US needs to implement national lockdown to curb coronavirus spread, say experts: 'It's common sense'

Considering multiple studies conducted on the highly contagious nature of the virus, many have begun questioning Trump on why a national lockdown has not been ordered yet


                            US needs to implement national lockdown to curb coronavirus spread, say experts: 'It's common sense'
(Getty Images)

With the United States registering a record number of novel coronavirus cases in the country — the most in the world — there have been surging calls by experts and industry leaders for a nationwide lockdown to curb the spread of the virus. As COVID-19 cases in the country near a daunting 200,000, fissures have opened up in America's healthcare system, with worst-affected states like New York running out basic PPEs, ventilators and even hospitals.

A 68-bed emergency field hospital was erected on Tuesday, March 31, in New York — the epicenter of Covid-19 in the US — as most medical institutions ran out of space to treat patients.

Microsoft founder and billionaire philanthropist Bill Gates, on Tuesday, also called for a nationwide lockdown, arguing it to be the most effective way to combat the viral spread. Considering multiple studies conducted on the highly contagious nature of the virus, many have begun questioning President Donald Trump on why a national lockdown has not been ordered yet.

Experts have suggested that the US needs to learn from what is happening across the world, take notes, and implement what has been working in multiple countries, stressing that implementation of strict physical distancing tactics is key at the moment.

"We have the opportunity to learn from what is taking place overseas; what's working, what isn't, and we can analyze why and gain strategic foresight," Melissa Agnes
Crisis Management Advisor and Founder of Crisis Ready Institute told MEA Worldwide (MEAWW). "We have seen that the sooner a population implements strict physical distancing tactics, the faster they flatten the curve and the fewer number of infections and deaths. It's common sense given how easily this virus infects."

Agnes added that a worldwide coordinate effort is required at this juncture to combat the virus spread in consideration with countries that have implemented far-reaching physical distancing efforts to stop the spread. The crisis expert suggested that lack of strict physical distancing rules, like a nationwide lockdown, in one country can affect others who have implemented it.

"The initiative to physically distance needs to be a cross-border initiative by every impacted country, since this is a world-crisis and the virus knows no borders," she said. "Otherwise, the countries that are currently physically distancing and beginning to regain control of their infection rates risk a new wave of infection. What one person, one community, one country does right now impacts the global whole. In other words, globally, we are only as strong as the last country to comply and implement this approach and tactic."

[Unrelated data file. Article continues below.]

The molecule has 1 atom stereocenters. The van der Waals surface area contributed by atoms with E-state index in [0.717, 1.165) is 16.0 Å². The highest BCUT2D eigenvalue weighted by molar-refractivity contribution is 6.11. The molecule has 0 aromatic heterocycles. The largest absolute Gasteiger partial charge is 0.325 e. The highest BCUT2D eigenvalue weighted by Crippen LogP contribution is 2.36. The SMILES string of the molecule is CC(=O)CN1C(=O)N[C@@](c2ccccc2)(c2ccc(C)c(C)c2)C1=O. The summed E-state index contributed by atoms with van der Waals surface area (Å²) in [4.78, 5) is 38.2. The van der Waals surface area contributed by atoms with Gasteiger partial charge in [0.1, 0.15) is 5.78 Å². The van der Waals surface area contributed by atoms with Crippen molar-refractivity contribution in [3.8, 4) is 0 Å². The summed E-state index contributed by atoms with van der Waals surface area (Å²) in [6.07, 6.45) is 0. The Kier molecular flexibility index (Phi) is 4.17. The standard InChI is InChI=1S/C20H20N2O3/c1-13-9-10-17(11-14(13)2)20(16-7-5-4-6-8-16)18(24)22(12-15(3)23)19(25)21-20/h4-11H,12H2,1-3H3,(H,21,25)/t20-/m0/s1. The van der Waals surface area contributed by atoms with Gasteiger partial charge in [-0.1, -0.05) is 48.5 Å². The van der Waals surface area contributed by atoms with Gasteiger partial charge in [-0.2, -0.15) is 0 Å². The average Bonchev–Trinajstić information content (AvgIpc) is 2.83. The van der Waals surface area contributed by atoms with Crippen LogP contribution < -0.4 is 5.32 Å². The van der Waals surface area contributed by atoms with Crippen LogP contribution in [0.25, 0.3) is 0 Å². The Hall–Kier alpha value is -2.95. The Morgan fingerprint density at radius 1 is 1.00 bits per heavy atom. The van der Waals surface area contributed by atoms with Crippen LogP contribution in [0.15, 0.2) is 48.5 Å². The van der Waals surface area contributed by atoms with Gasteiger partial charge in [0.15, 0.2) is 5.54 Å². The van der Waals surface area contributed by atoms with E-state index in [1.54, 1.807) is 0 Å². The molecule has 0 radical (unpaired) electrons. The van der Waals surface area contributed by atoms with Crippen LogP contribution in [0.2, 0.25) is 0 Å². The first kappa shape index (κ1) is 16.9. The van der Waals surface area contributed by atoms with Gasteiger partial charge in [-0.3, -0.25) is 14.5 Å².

Weeks after the novel coronavirus emerged in China, the Chinese government put in place aggressive, far-reaching measures to curb human to human spread. The country put nearly 60 million people under lockdown, restricting the movement of people in and out of Wuhan and Hubei province, considered the first epicenter of the virus outbreak. Nearly a month ago, thousands of new cases were appearing in China each day; the country, however, on March 19, for the first time since the onset of the pandemic, reported no new locally transmitted cases of the viral infection.

Other countries like Italy, Spain, and France, have followed in China's footsteps to place their nations on lockdown, with researchers finding a positive outcome of the measure in Italy, which had become the second epicenter of the virus after China. India also ordered a 21-day national lockdown for 1.3 billion people, the largest cordon sanitaire noted in world history.

With other countries taking concrete measures to curb the virus spread, why hasn't America, which is currently the most impacted country in the world, undertaken those measures yet? President Trump, during his daily White House press briefings, has consistently stated the economic impact of the partial lockdown in certain states, which suggests that looming concerns of an economic downturn in the country might be a key reason behind the reluctance. Experts, however, have suggested that a delayed response could result in Trump losing his credibility.

"Of course there is an economic repercussion to this type of measure, and of course it is extremely challenging to self-confine," Agnes said. "But the sooner we act, the sooner we can begin to pick up the pieces and rebuild. The more lives we can save and the less long-term material impact we will suffer as a community and globally."

"One of the Crisis Ready Rules is: the longer an organization takes to effectively respond to a crisis, the more control over the narrative it loses, the more trust and credibility it loses with its key stakeholders, and the more long-term material impact it suffers," the crisis expert added. "We refer to this as the 'Crisis Response Penalty', or 'CRP'. In our experience, the majority of the time the CRP is mitigable. The CRP to this world crisis is more deaths, more emotional distress, and more economic impact."

At least 24 states in the US have ordered all its residents to shelter in place or stay at home, closing businesses, schools, and workplaces. However, there are other states in the country which have permitted businesses to remain open to public, and have granted freedom to educational institutions to decide whether they want to remain open.

More than 4,000 people have lost their lives in the country to COVID-19 within a month. 

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